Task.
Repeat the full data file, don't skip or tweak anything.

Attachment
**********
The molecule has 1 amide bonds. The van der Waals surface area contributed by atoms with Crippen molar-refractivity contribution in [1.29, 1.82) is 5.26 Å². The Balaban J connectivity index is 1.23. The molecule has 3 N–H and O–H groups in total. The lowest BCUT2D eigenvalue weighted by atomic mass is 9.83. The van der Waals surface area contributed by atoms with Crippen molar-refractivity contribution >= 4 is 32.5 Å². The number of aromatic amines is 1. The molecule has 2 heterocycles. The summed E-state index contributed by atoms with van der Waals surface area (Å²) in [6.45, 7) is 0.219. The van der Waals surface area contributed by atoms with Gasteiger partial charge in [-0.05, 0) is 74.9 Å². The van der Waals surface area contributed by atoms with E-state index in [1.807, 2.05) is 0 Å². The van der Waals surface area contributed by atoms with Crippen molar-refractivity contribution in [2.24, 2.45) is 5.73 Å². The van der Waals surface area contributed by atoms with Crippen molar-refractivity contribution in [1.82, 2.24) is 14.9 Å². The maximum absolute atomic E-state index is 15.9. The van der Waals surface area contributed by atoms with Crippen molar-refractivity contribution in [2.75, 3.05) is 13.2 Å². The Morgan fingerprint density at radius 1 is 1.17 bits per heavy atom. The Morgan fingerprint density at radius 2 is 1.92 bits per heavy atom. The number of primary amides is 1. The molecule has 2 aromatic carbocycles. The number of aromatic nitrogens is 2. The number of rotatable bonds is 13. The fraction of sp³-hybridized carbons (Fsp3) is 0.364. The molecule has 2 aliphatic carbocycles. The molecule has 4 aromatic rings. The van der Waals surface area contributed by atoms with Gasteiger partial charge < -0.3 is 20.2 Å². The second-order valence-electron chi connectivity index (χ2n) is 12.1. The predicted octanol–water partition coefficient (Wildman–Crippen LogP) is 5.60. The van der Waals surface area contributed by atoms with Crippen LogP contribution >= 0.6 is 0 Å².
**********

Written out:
The molecule has 1 amide bonds. The van der Waals surface area contributed by atoms with Crippen molar-refractivity contribution in [1.29, 1.82) is 5.26 Å². The Balaban J connectivity index is 1.23. The molecule has 3 N–H and O–H groups in total. The lowest BCUT2D eigenvalue weighted by atomic mass is 9.83. The van der Waals surface area contributed by atoms with Crippen molar-refractivity contribution >= 4 is 32.5 Å². The number of aromatic amines is 1. The molecule has 2 heterocycles. The summed E-state index contributed by atoms with van der Waals surface area (Å²) in [6.45, 7) is 0.219. The van der Waals surface area contributed by atoms with Gasteiger partial charge in [-0.05, 0) is 74.9 Å². The van der Waals surface area contributed by atoms with E-state index in [1.807, 2.05) is 0 Å². The van der Waals surface area contributed by atoms with Crippen molar-refractivity contribution in [2.24, 2.45) is 5.73 Å². The van der Waals surface area contributed by atoms with Crippen molar-refractivity contribution in [1.82, 2.24) is 14.9 Å². The maximum absolute atomic E-state index is 15.9. The van der Waals surface area contributed by atoms with Crippen molar-refractivity contribution in [2.75, 3.05) is 13.2 Å². The Morgan fingerprint density at radius 1 is 1.17 bits per heavy atom. The Morgan fingerprint density at radius 2 is 1.92 bits per heavy atom. The number of primary amides is 1. The molecule has 2 aromatic carbocycles. The number of aromatic nitrogens is 2. The number of rotatable bonds is 13. The fraction of sp³-hybridized carbons (Fsp3) is 0.364. The molecule has 2 aliphatic carbocycles. The molecule has 4 aromatic rings. The van der Waals surface area contributed by atoms with Gasteiger partial charge < -0.3 is 20.2 Å². The second-order valence-electron chi connectivity index (χ2n) is 12.1. The predicted octanol–water partition coefficient (Wildman–Crippen LogP) is 5.60. The van der Waals surface area contributed by atoms with Crippen LogP contribution >= 0.6 is 0 Å².